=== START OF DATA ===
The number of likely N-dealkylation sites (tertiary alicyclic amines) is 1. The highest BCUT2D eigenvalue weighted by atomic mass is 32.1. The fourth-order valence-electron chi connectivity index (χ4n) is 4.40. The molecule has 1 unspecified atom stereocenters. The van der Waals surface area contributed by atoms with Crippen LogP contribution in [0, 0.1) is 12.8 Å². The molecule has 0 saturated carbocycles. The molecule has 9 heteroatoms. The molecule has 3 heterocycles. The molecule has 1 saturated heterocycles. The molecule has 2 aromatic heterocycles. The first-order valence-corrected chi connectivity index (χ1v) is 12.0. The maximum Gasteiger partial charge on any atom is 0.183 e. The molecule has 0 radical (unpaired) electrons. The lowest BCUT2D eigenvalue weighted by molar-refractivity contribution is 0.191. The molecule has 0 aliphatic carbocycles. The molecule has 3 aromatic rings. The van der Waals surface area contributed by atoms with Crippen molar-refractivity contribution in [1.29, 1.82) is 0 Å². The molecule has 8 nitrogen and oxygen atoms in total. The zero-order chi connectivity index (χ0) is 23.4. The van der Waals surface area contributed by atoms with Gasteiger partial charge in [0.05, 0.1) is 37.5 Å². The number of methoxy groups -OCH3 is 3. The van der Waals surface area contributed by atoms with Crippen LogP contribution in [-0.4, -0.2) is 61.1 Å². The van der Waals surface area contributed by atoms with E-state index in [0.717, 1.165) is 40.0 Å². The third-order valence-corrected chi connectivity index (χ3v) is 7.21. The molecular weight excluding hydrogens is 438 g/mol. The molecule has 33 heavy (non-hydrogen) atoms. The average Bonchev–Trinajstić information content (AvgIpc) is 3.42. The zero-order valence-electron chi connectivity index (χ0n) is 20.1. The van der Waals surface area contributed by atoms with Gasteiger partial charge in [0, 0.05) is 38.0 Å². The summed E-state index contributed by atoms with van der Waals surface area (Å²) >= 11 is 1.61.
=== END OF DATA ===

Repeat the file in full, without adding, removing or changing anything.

The number of likely N-dealkylation sites (tertiary alicyclic amines) is 1. The highest BCUT2D eigenvalue weighted by atomic mass is 32.1. The fourth-order valence-electron chi connectivity index (χ4n) is 4.40. The molecule has 1 unspecified atom stereocenters. The van der Waals surface area contributed by atoms with Crippen LogP contribution in [0, 0.1) is 12.8 Å². The molecule has 0 saturated carbocycles. The molecule has 9 heteroatoms. The molecule has 3 heterocycles. The molecule has 1 saturated heterocycles. The molecule has 2 aromatic heterocycles. The first-order valence-corrected chi connectivity index (χ1v) is 12.0. The maximum Gasteiger partial charge on any atom is 0.183 e. The molecule has 0 radical (unpaired) electrons. The lowest BCUT2D eigenvalue weighted by molar-refractivity contribution is 0.191. The molecule has 0 aliphatic carbocycles. The molecule has 3 aromatic rings. The van der Waals surface area contributed by atoms with Crippen molar-refractivity contribution in [1.29, 1.82) is 0 Å². The molecule has 8 nitrogen and oxygen atoms in total. The zero-order chi connectivity index (χ0) is 23.4. The van der Waals surface area contributed by atoms with Gasteiger partial charge in [0.05, 0.1) is 37.5 Å². The number of methoxy groups -OCH3 is 3. The van der Waals surface area contributed by atoms with Crippen LogP contribution in [-0.4, -0.2) is 61.1 Å². The van der Waals surface area contributed by atoms with E-state index in [0.717, 1.165) is 40.0 Å². The third-order valence-corrected chi connectivity index (χ3v) is 7.21. The molecular weight excluding hydrogens is 438 g/mol. The molecule has 33 heavy (non-hydrogen) atoms. The average Bonchev–Trinajstić information content (AvgIpc) is 3.42. The zero-order valence-electron chi connectivity index (χ0n) is 20.1. The van der Waals surface area contributed by atoms with Gasteiger partial charge in [0, 0.05) is 38.0 Å². The summed E-state index contributed by atoms with van der Waals surface area (Å²) >= 11 is 1.61.